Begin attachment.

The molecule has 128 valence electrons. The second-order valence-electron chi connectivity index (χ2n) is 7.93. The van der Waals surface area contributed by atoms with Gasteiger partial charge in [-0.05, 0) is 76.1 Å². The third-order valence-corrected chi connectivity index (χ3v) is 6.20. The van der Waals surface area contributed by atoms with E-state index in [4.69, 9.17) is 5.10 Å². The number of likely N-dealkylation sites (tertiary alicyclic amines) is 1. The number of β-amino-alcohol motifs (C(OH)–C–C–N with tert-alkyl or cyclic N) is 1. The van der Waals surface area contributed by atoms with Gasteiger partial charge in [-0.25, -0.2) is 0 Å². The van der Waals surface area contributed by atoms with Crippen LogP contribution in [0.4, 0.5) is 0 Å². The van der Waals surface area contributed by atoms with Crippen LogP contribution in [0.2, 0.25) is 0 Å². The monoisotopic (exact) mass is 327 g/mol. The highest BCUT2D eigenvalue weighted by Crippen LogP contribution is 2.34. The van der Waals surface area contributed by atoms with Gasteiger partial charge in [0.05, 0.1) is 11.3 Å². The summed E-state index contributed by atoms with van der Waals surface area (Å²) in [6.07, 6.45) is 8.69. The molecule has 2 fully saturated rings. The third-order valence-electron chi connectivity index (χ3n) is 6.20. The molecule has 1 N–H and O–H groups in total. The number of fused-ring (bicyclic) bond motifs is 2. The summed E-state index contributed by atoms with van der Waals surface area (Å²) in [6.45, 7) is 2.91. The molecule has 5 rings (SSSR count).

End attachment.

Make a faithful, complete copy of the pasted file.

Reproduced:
The molecule has 128 valence electrons. The second-order valence-electron chi connectivity index (χ2n) is 7.93. The van der Waals surface area contributed by atoms with Gasteiger partial charge in [-0.05, 0) is 76.1 Å². The third-order valence-corrected chi connectivity index (χ3v) is 6.20. The van der Waals surface area contributed by atoms with E-state index in [4.69, 9.17) is 5.10 Å². The number of likely N-dealkylation sites (tertiary alicyclic amines) is 1. The number of β-amino-alcohol motifs (C(OH)–C–C–N with tert-alkyl or cyclic N) is 1. The van der Waals surface area contributed by atoms with Gasteiger partial charge in [-0.25, -0.2) is 0 Å². The van der Waals surface area contributed by atoms with Crippen LogP contribution in [0.4, 0.5) is 0 Å². The van der Waals surface area contributed by atoms with Crippen LogP contribution in [0.2, 0.25) is 0 Å². The monoisotopic (exact) mass is 327 g/mol. The highest BCUT2D eigenvalue weighted by Crippen LogP contribution is 2.34. The van der Waals surface area contributed by atoms with Gasteiger partial charge in [0.05, 0.1) is 11.3 Å². The summed E-state index contributed by atoms with van der Waals surface area (Å²) in [6.07, 6.45) is 8.69. The molecule has 2 fully saturated rings. The third-order valence-electron chi connectivity index (χ3n) is 6.20. The molecule has 1 N–H and O–H groups in total. The number of fused-ring (bicyclic) bond motifs is 2. The summed E-state index contributed by atoms with van der Waals surface area (Å²) in [6.45, 7) is 2.91. The molecule has 5 rings (SSSR count).